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Irish Women Writers

Beginning with Maria Edgeworth’s Castle Rackrent (1800), this course will explore the work of Irish women writers over two centuries and counting, considering how their outspoken, innovative fictions reflect and engage with a culture and a society built on notions of stasis and silencing. We will consider Sommerville and Ross’s Anglo-Irish epic The Real Charlotte and its early 20th century descendant, Elizabeth Bowen’s haunting portrait of girlhood and change, The Last September, moving to the short stories of Mary Lavin, Edna O’Brien’s audacious novel The Country Girls and Maeve Brennan’s émigré perspective in her stories from The Springs of Affection. The novels and stories of contemporary writers including Jennifer Johnston (How Many Miles to Babylon?), Mary Dorcey (Biography of Desire), Deirdre Madden (One by One in the Darkness), Anne Enright (The Forgotten Waltz), Eilis Ni Dhuibne (‘Midwife to the Fairies’), Claire Keegan (Foster) and Claire Kilroy (The Devil I Know) will also be considered. We will think about the worlds and ways of thinking – and of writing – created and interrogated by these writers; we will discuss their experiments against a backdrop of Irish culture (brief supplemental readings will be provided) but also, more importantly, in terms of the artistry and the craft of those experiments. During the course of the semester, I may arrange for the class to be visited by at least one contemporary writer on the syllabus. Students will be expected to make a presentation in addition to their final paper.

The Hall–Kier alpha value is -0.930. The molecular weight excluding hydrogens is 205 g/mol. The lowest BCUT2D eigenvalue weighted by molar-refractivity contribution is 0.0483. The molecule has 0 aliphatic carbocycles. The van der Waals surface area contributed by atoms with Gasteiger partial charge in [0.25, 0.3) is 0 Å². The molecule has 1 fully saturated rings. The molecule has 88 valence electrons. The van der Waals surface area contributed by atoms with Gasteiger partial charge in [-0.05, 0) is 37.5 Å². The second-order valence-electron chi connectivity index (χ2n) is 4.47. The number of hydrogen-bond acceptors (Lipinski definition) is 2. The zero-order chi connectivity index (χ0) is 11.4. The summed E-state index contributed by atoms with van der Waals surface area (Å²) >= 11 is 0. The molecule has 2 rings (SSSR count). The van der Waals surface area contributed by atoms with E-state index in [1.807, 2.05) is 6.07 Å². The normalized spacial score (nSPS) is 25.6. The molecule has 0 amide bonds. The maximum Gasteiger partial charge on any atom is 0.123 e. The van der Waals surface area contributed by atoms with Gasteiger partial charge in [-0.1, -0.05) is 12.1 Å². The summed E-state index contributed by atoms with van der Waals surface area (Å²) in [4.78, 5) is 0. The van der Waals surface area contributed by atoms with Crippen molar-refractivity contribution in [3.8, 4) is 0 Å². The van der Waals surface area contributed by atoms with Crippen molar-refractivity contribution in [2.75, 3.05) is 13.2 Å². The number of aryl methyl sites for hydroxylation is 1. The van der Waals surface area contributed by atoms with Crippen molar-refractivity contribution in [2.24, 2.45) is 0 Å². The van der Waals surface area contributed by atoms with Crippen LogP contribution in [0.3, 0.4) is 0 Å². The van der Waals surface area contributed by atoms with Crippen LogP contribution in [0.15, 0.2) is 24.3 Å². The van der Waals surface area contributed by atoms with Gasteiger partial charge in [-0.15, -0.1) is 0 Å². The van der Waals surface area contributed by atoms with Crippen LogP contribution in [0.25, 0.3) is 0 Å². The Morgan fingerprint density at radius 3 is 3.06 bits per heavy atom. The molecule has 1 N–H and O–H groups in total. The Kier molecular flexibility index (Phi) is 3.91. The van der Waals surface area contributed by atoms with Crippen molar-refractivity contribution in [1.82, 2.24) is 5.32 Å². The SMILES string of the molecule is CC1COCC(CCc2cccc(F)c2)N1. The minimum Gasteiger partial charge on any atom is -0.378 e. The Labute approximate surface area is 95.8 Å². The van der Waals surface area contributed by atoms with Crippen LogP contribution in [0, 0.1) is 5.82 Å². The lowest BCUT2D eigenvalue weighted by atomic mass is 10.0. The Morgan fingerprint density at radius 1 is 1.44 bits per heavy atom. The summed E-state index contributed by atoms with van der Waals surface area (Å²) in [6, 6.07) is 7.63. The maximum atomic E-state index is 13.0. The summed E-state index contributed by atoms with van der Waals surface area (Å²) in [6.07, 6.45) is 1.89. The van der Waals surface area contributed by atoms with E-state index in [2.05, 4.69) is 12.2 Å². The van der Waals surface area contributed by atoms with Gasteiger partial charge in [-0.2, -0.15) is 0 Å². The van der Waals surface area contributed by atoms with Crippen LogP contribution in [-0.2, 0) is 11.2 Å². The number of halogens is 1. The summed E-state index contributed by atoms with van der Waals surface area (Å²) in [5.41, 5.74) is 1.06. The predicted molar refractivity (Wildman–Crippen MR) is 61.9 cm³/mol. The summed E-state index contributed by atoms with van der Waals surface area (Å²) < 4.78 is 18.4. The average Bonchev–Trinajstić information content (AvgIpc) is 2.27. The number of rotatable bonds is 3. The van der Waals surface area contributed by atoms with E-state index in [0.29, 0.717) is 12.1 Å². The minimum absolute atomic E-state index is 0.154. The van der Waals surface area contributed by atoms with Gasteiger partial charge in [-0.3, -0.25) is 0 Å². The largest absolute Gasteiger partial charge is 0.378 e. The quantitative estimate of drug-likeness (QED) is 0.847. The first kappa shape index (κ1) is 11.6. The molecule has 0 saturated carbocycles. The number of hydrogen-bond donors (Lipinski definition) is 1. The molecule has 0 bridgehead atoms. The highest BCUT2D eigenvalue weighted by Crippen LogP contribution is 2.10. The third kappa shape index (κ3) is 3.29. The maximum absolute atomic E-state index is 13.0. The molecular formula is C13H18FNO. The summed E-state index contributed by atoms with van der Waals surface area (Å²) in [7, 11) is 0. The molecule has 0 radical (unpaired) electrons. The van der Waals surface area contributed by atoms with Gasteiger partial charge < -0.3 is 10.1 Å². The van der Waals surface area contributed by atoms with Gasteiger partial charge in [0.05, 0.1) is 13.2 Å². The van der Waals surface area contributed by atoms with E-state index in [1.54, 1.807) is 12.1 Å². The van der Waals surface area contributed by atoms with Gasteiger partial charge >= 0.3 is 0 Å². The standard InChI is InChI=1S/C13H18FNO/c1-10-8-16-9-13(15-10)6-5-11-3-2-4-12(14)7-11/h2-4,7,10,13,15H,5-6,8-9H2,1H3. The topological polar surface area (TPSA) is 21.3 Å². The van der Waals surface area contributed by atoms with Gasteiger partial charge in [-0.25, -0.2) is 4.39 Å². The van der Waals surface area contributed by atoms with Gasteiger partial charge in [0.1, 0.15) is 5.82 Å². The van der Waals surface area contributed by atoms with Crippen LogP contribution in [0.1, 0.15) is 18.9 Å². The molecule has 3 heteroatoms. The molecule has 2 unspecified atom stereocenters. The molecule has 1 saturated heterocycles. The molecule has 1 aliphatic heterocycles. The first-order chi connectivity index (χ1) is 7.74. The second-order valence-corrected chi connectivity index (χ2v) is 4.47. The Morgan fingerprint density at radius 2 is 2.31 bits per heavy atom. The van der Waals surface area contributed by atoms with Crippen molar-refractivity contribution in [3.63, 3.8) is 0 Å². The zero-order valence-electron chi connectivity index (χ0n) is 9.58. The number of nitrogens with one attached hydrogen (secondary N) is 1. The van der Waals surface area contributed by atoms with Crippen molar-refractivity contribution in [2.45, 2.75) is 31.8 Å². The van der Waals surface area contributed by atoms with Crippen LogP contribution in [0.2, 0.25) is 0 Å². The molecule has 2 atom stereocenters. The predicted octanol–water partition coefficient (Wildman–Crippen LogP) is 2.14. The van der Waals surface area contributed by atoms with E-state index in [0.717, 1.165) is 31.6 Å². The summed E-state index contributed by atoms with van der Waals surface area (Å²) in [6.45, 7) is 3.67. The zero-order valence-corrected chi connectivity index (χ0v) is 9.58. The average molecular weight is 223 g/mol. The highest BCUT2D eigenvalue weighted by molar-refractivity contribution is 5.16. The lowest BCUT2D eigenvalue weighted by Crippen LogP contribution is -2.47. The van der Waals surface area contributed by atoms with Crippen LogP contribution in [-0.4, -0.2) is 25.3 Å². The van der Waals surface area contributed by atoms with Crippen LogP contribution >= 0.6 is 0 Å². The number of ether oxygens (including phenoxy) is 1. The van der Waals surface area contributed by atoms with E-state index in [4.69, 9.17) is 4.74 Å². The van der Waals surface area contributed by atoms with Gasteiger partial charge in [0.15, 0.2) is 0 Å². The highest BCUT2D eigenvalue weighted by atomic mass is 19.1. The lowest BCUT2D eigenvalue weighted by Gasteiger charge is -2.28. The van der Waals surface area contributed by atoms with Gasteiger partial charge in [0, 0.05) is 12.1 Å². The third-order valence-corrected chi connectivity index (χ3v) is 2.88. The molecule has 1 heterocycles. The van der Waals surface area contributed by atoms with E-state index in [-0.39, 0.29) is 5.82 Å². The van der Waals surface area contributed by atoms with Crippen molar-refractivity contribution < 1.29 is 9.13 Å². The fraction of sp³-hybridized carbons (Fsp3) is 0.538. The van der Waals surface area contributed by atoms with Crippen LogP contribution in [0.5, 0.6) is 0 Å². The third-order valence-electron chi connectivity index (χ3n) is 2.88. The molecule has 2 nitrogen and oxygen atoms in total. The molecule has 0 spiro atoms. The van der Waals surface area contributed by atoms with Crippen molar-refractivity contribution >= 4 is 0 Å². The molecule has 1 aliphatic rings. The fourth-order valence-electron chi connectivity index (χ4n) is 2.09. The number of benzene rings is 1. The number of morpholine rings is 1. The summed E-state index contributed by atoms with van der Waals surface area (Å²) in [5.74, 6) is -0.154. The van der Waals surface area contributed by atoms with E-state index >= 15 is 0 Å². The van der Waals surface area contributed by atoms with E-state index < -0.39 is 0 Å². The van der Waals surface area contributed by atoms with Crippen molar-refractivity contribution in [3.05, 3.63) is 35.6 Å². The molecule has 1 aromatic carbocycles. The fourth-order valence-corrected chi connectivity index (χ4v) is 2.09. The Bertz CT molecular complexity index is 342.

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Statue of "Willie the Silent"